In masterminding the Panthers’ new-look defense for the season to come, Ron Rivera has borrowed from several defenses that were able to keep the top offenses in last year’s NFL in-check – Including the Chicago Bears, who he pointed to during a February appearance on WFNZ’s The Mac Attack. In their meeting during Week 14 of the 2018 season, the Bears’ defense helped to lay the blueprint of the Rams’ eventual undoing, constantly changing the looks they presented on defense to paralyze triggerman Jared Goff and hold the Rams to a mere six points. Going from their traditional 4-3 defense to displaying multiple fronts and incorporating many elements of a 3-4 defense, Rivera’s Panthers are not just trying to revitalize themselves after stagnating during the 2018 season. In a certain sense, they may be offering a direct response to superpowered offenses led by Air Raid quarterbacks like Goff, Patrick Mahomes, and others.

Related:   Thursday Injury Report: It's a Walk Out

The latent, yet no less direct, challenge that the Panthers’ new defensive concepts present to the Rams and their ilk is a major part of the intrigue of Week 1’s matchup. And Rivera himself is aware of the mental challenge of facing pro football’s hottest wunderkind.

“We’ve got to be on our game in terms of being prepared to adjust. And I really think this game’s more gonna come down to how you handle the adjustments after you get a chance to see what each other’s doing,” said Rivera. “I think it’s a big chess match moreso than anything else – in all three phases, just because of who they are and who they’ve been the last couple of years.”

“I think when Coach McVay got there, you really got a sense of what they were becoming, and last year you knew what they are. But he’s one of those guys that’s constantly evolving and changing and looking at different ways to do things … [The chess match is] part of the game. And that’s what the best part of it is, really, just trying to match wits.”

Although Rivera insisted that the Panthers’ match against the Rams will not be about what he does as a playcaller – he deferred to the players being put in the best position to have success – a victory to start Carolina’s season would no doubt be significant for far more than just that satisfaction of playing with and beating the top team in the NFC. While Rivera survived the fallout from the Panthers’ plunge to the abyss last season, many professional prognosticators now list Rivera as somewhere just outside the upper-crust of NFL head coaches and plenty have run with the assumption that Rivera is a goner if the Panthers have anything less than a winning season. Even in the comforts of the Carolinas, the Panthers’ head coach of nine years has faced his share of criticisms – particularly that “Riverboat Ron” has not kept up with the trend towards hyperaggressive playcalling, rendering him meek and overly conservative – as he was often criticized for being in his early years – by comparison.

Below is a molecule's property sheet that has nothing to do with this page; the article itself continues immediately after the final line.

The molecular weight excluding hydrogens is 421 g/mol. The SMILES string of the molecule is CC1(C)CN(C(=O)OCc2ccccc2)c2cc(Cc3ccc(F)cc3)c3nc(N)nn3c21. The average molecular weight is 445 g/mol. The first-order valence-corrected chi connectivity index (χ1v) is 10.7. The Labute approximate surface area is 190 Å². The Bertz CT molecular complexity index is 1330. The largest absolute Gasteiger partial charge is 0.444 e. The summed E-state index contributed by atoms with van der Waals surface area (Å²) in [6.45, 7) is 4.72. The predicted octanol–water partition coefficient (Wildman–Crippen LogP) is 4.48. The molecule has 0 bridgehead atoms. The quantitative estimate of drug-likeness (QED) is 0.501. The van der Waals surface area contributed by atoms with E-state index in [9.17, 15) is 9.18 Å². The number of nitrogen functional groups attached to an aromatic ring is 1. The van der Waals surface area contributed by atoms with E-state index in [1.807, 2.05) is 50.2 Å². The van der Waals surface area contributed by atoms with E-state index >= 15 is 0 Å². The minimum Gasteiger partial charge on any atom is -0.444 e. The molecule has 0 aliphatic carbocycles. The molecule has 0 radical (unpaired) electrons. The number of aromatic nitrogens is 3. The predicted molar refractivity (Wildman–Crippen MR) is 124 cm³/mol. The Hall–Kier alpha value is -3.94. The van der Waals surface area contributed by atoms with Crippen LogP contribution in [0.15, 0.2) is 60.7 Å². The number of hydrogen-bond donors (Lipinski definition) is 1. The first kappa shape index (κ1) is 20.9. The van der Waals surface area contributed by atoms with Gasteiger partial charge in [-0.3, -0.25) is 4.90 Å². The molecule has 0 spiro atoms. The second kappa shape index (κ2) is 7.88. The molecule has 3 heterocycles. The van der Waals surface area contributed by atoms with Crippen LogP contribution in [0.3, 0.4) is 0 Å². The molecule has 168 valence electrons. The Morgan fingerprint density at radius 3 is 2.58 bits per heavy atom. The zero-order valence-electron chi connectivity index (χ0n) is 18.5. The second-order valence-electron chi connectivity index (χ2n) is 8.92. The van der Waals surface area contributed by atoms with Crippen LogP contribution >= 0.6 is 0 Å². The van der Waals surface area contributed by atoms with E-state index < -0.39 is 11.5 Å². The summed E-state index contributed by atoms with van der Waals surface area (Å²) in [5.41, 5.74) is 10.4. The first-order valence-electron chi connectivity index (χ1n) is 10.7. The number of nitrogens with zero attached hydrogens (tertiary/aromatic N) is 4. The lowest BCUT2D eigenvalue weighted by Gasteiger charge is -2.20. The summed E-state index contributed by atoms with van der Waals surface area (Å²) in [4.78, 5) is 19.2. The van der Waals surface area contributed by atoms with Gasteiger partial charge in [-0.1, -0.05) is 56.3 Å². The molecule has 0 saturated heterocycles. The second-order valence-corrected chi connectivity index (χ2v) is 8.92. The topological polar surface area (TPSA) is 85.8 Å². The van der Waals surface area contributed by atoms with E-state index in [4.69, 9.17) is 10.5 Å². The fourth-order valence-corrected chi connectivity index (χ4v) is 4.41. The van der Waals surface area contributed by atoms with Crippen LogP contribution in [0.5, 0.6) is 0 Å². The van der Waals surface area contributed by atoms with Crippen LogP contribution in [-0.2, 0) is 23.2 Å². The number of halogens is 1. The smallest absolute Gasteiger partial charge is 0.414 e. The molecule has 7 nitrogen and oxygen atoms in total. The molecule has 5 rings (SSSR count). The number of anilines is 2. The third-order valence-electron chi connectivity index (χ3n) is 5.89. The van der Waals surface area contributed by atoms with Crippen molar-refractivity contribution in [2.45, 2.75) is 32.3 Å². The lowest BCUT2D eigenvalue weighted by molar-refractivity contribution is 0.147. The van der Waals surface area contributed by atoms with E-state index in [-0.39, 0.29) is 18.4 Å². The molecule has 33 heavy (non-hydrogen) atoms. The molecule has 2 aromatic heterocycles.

Related:   Efe Obada Will Let The Panthers Decide Where He Fits In

Outwit the fastest gun in town in McVay, and Rivera may make the entire NFL stand up and take notice. He can position himself and the Panthers both to lead the way as the pendulum swings back towards defense, and remind everyone that the Panthers, under his command, are a winning football team that doesn’t play afraid of anyone – and are not afraid to challenge those who are “great” and in-vogue.

We dangerous,” said defensive tackle Kawann Short in response to a reporter who framed the Rams’ offense as dangerous. “We feel that we put ourselves in a position to hang with anybody. And we feel like as a defense, we can really play if we come together, communicate, and still everybody work for that common goal. No matter what they do, we’ve still got to come out, we’ve still got to play our ball, and we’ve still got to get back to what we’ve been doing.”

In their bounceback season of 2017, the Panthers’ Week 1 triumph over the lowly San Francisco 49ers did little to convince anyone that Carolina was back – It wasn’t until a Week 4 upset of the New England Patriots that the league took notice that the Panthers had their mojo back.

Stop the Rams’ offense and win this fight of ideologies, and the Panthers will show that defense is alive – and that they and their head coach are capable of shutting down anyone who subscribes to the trend du jour.

Steven T
Steven Taranto is a professional writer for 247Sports who covered the Carolina Panthers full-time during the 2018 season and through the ensuing offseason. A 2015 graduate of Elon University, his work has also been featured at Motor Racing Digest and now with The Riot Report. Steven is a native of Eastchester, New York, and currently resides in Franklin, Tennessee. (Twitter: @STaranto92)
Share This